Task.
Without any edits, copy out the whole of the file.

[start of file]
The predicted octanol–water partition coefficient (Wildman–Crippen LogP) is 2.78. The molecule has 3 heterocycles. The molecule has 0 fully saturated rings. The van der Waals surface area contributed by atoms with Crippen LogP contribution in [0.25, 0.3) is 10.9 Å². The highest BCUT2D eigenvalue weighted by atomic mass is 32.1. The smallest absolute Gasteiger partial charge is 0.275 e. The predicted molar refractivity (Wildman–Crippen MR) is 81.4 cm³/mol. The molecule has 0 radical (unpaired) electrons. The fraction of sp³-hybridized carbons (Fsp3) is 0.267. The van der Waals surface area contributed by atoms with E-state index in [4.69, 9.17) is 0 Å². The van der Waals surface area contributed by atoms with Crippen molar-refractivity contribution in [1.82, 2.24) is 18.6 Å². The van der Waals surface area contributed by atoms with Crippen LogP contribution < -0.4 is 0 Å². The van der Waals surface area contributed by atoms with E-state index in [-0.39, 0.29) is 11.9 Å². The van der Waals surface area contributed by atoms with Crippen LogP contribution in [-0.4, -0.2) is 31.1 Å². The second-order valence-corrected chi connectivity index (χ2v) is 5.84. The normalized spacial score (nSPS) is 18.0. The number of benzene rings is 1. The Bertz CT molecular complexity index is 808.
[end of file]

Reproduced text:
The predicted octanol–water partition coefficient (Wildman–Crippen LogP) is 2.78. The molecule has 3 heterocycles. The molecule has 0 fully saturated rings. The van der Waals surface area contributed by atoms with Crippen LogP contribution in [0.25, 0.3) is 10.9 Å². The highest BCUT2D eigenvalue weighted by atomic mass is 32.1. The smallest absolute Gasteiger partial charge is 0.275 e. The predicted molar refractivity (Wildman–Crippen MR) is 81.4 cm³/mol. The molecule has 0 radical (unpaired) electrons. The fraction of sp³-hybridized carbons (Fsp3) is 0.267. The van der Waals surface area contributed by atoms with E-state index in [4.69, 9.17) is 0 Å². The van der Waals surface area contributed by atoms with Crippen molar-refractivity contribution in [1.82, 2.24) is 18.6 Å². The van der Waals surface area contributed by atoms with Crippen LogP contribution < -0.4 is 0 Å². The van der Waals surface area contributed by atoms with E-state index in [-0.39, 0.29) is 11.9 Å². The van der Waals surface area contributed by atoms with Crippen LogP contribution in [-0.4, -0.2) is 31.1 Å². The second-order valence-corrected chi connectivity index (χ2v) is 5.84. The normalized spacial score (nSPS) is 18.0. The number of benzene rings is 1. The Bertz CT molecular complexity index is 808.